After viewing new helmet camera footage recovered last year, Army officials have decided to award the Silver Star medal to one of four U.S. troops killed in an ambush by Islamic State-aligned militants in Niger nearly five years ago, Army Times has learned.

Families of those slain soldiers have argued for years that blame for the botched Oct. 4, 2017, mission was unfairly placed on the 11-man Army Special Forces team that fought through the unexpected attack, rather than the senior officers who greenlit the operation.

Sgt. 1st Class Jeremiah Johnson’s mother, Debra Gannon, said helmet camera footage that militants took from the Americans’ kit helped trigger an upgrade for her son’s award, which was previously a Bronze Star with Valor. But the military’s accusation that the team went off-script on the mission still bothers her.

“I still would like to have somebody get up and apologize and tell everybody that [the team] didn’t go rogue and they damn well performed above and beyond what they had to do,” Gannon told Army Times. “But I am honored that they finally decided to upgrade him.”

The new video was quietly recovered during a French operation to kill the leader of the Islamic State in the Greater Sahara this summer. The footage shows Johnson and Staff Sgt. Dustin Wright defending a fatally shot Staff Sgt. Bryan Black as dozens of enemy fighters bound toward them, the mothers of Wright and Johnson told Army Times in November.

Both women were shown the new video by Army officials in the fall. A much shorter, edited version was disseminated by the Islamic State group a year after the ambush outside the village of Tongo Tongo, near the Niger-Mali border.

The new footage “provided a more comprehensive understanding of Johnson’s actions during the ambush, and directly led to the decision for the upgraded award,” Army spokesman Matt Leonard confirmed.

The 2017 ambush pitted the outmanned and outgunned 11 U.S. troops and their 30 Nigerien partners against scores of enemy fighters armed with mortars, truck-mounted heavy machine guns and rocket-propelled grenades.

The winding tale of how the lightly armed team wound up in the melee, and why the military’s investigation placed primary blame on the ground force rather than senior leaders, has been covered extensively, including in a recent ABC documentary, 3212 UN-REDACTED.

At a 2018 Pentagon press briefing, the ambushed team was blamed for poor training and reckless mission planning in their attempt to capture Doundou Chefou, a mid-level commander for the Islamic State in the Greater Sahara.

The team leader, Capt. Michael Perozeni, shouldered much of the blame for the ambush until it was revealed that he asked not to continue the mission after the helicopter assault force they were supporting unexpectedly pulled out due to weather issues, according to the redacted investigation.

Perozeni was concerned because his team had been up for 18 hours and still had to travel 25 kilometers through difficult terrain under limited visibility to conduct the raid on their own, the investigation stated. Despite the concerns, the team was directed by their battalion commander in Chad to continue the mission anyway.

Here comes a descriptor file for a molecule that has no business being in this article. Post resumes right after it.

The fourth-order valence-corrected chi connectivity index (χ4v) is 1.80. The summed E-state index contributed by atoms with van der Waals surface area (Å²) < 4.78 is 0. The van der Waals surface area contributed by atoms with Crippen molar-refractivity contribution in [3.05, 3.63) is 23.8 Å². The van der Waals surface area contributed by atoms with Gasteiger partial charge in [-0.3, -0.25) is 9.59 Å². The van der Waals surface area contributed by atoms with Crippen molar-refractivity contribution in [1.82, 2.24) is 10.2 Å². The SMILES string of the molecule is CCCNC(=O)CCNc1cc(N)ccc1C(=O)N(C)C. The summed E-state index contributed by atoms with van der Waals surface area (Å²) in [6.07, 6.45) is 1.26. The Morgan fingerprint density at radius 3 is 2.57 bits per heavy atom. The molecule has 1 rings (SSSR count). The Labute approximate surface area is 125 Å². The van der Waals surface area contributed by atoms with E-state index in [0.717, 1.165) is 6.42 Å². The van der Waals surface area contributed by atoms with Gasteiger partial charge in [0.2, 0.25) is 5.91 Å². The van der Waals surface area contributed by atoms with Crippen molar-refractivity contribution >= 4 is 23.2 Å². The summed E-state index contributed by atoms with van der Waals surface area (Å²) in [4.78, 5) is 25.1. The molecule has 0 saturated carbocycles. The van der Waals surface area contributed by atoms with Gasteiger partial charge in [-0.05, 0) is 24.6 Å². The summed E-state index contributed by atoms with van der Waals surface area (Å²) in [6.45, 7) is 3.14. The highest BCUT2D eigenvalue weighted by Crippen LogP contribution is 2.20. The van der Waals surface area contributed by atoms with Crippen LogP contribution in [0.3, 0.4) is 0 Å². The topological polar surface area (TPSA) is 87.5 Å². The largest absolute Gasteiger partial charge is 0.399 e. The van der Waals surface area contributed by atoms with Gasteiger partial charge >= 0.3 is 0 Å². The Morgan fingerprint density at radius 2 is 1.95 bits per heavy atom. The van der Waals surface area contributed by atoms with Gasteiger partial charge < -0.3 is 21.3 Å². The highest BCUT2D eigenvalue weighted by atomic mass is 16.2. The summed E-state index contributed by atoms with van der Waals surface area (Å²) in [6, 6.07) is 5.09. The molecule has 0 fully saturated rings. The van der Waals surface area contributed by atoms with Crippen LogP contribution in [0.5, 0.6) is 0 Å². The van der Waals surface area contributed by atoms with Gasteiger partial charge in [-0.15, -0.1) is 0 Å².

Amid the fallout from the ambush, scrutiny placed on U.S. Africa Command highlighted more problems across missions in the region, including poor medical evacuation capabilities and a lack of air support.

In addition to Jeremiah Johnson, Wright and Black, Sgt. La David Johnson was also killed during the 2017 ambush. La David Johnson was separated from his comrades when he and two Nigerien partners were unable to reenter their vehicle due to concentrated enemy fire.

La David Johnson received the Silver Star after firing his weapon until it ran out of ammunition, switching to another gun and making a last stand alone under a tree against an enemy truck and its heavy machine gun.

Wright also received the Silver Star after he “maneuvered multiple times across open terrain through intense and accurate fire from an overwhelming hostile force to protect and recover two of his fallen comrades,” his award citation stated.

Wright was initially recommended for the Medal of Honor in August 2018. But Maj. Gen. Marcus Hicks, who led U.S. Special Operations Command-Africa at the time, downgraded the recommended decoration to a Distinguished Service Cross in September of that year, according to award approval records previously viewed by Army Times.

Gen. Raymond Thomas III, who helmed SOCOM at the time, then downgraded the award again to a Silver Star in December 2018, the records showed.

The team leader, Perozeni, was also initially recommended for a Bronze Star with Valor. That was downgraded to an Army Commendation Medal by Thomas in early 2019.

Jeremiah Johnson’s own Silver Star medal will be presented to his parents in the coming weeks. Johnson’s mother said a new building at Fort Bragg, North Carolina, is also being built for 3rd Special Forces Group — the unit her son was assigned — and that will be dedicated to him as Johnson Hall.

“I’m glad that they’re recognizing him for what he did,” Gannon said, recalling the recently recovered helmet camera footage. “I did watch the head cam. After what I saw him do, yeah, I’m glad they’re recognizing him for that.”

“Jeremiah composed himself after being shot three times and he was still helping Dustin, telling him where the [enemy] shots were coming from, and he was still shooting.”

Kyle Rempfer was an editor and reporter who has covered combat operations, criminal cases, foreign military assistance and training accidents. Before entering journalism, Kyle served in U.S. Air Force Special Tactics and deployed in 2014 to Paktika Province, Afghanistan, and Baghdad, Iraq.

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